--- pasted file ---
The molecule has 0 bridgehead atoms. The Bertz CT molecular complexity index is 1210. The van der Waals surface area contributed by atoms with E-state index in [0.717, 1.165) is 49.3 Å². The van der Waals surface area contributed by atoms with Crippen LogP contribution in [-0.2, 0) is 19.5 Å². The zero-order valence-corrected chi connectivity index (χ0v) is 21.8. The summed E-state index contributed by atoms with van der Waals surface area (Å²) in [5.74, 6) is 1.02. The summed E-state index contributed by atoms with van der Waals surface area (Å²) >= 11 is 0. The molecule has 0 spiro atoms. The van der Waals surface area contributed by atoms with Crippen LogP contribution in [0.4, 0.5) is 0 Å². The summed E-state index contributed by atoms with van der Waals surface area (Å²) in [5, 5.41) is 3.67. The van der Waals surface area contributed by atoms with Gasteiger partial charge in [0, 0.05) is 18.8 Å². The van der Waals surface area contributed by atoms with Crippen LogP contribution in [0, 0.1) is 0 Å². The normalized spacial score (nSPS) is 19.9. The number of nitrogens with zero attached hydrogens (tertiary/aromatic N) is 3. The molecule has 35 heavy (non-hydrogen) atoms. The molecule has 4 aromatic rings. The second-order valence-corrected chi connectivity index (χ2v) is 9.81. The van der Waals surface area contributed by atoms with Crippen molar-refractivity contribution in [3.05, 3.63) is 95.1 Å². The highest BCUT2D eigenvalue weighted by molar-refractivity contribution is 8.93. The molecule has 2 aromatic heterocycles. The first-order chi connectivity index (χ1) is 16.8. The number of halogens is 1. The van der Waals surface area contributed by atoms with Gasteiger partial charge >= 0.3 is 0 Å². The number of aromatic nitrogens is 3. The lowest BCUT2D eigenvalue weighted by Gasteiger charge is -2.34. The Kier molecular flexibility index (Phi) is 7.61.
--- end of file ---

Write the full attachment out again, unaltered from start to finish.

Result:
The molecule has 0 bridgehead atoms. The Bertz CT molecular complexity index is 1210. The van der Waals surface area contributed by atoms with E-state index in [0.717, 1.165) is 49.3 Å². The van der Waals surface area contributed by atoms with Crippen LogP contribution in [-0.2, 0) is 19.5 Å². The zero-order valence-corrected chi connectivity index (χ0v) is 21.8. The summed E-state index contributed by atoms with van der Waals surface area (Å²) in [5.74, 6) is 1.02. The summed E-state index contributed by atoms with van der Waals surface area (Å²) >= 11 is 0. The molecule has 0 spiro atoms. The van der Waals surface area contributed by atoms with Crippen LogP contribution in [0.4, 0.5) is 0 Å². The summed E-state index contributed by atoms with van der Waals surface area (Å²) in [5, 5.41) is 3.67. The van der Waals surface area contributed by atoms with Gasteiger partial charge in [0, 0.05) is 18.8 Å². The van der Waals surface area contributed by atoms with Crippen LogP contribution in [0, 0.1) is 0 Å². The normalized spacial score (nSPS) is 19.9. The number of nitrogens with zero attached hydrogens (tertiary/aromatic N) is 3. The molecule has 35 heavy (non-hydrogen) atoms. The molecule has 4 aromatic rings. The second-order valence-corrected chi connectivity index (χ2v) is 9.81. The van der Waals surface area contributed by atoms with Crippen molar-refractivity contribution in [3.05, 3.63) is 95.1 Å². The highest BCUT2D eigenvalue weighted by molar-refractivity contribution is 8.93. The molecule has 2 aromatic heterocycles. The first-order chi connectivity index (χ1) is 16.8. The number of halogens is 1. The van der Waals surface area contributed by atoms with Gasteiger partial charge >= 0.3 is 0 Å². The number of aromatic nitrogens is 3. The lowest BCUT2D eigenvalue weighted by Gasteiger charge is -2.34. The Kier molecular flexibility index (Phi) is 7.61.